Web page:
Article by: Maura Zurick, Cleveland.com
The scammers are preying on the “most vulnerable members of society,” Dobeck said in a statement, adding the targets are usually elderly or newly arrived immigrants whose native language is not English.
He said the fake IRS agents’ preferred method of payment is either preloaded debit cards or wire transfers, and if the victim refuses to pay, he or she is threatened with arrest, deportation, property liens, suspension of a business or driver’s license.
“The caller often becomes hostile or insulting,” Dobeck said, adding if the call isn’t answered, the scammer leaves an ‘urgent’ callback request.
In another variation of the scam, the scammer tells the victim they have a tax refund to trick the person into sharing personal information.
Since October 2013, the Treasury Inspector General for Tax Administrationreceived reports of roughly 736,000 such scams.
Nearly 4,550 victims have lost about $23 million as a result of the con, TIGTA reports.
Here are some tricks to watch out for:
- Scammers may have knowledge of private information, such as the last four digits of social security numbers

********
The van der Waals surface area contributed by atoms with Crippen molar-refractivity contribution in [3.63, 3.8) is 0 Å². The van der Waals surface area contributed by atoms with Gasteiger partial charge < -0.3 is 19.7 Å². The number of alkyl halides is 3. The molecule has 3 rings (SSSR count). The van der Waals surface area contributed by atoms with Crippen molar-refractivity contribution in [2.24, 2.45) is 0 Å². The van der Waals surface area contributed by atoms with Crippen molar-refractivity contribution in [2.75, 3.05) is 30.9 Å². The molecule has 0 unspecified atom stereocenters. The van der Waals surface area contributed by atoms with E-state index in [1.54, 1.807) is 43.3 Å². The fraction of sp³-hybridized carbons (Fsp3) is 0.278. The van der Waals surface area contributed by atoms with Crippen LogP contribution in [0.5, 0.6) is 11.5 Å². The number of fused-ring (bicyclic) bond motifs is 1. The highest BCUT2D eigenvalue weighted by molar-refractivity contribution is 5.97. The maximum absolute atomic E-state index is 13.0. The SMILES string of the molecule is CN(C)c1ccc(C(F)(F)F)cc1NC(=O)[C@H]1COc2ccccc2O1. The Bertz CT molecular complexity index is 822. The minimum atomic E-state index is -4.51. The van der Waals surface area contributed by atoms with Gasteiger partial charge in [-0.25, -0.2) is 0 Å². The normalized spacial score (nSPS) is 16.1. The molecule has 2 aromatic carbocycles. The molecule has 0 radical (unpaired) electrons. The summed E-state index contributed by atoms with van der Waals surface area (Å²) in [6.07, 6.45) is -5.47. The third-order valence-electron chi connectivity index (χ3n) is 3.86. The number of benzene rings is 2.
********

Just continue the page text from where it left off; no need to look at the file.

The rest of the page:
- The IRS toll-free number is spoofed on the caller ID to make it look like the IRS is calling.
- Calls are often made by an automated robocall machine.
- Scammers may send bogus IRS emails to support their scam.
- Victims hear background noise of other calls being conducted to mimic a call site.
- After the initial call, co-conspirators call victim pretending to be local police or DMV, and the caller ID supports their claim
Here are some facts to keep in mind:
- The IRS will never initiate contact with taxpayers by phone or email to demand immediate payment or about taxes owed without first mailing a bill.
- The IRS will never demand payment of taxes without giving the opportunity to question or appeal the amount owed.
- The IRS will never require a specific payment method.
- The IRS will never ask by phone or other electronic communication for private information, such as credit or debit card numbers, PINs, or passwords to bank accounts.
- The IRS will never or threaten to involve local police or other law enforcement groups to arrest you for not paying.
If you receive a suspicious call from someone claiming to be from the IRS you should record the badge number, callback number and caller ID. Also, call local police to report the incident immediately, Dobeck said. Contact the Parma Police Department at 440-885-1234.
He also suggests reporting the incident to 800-366-4484 or at www.tigta.govand clicking on the IRS Impersonation Scam Reporting tab in the upper right corner.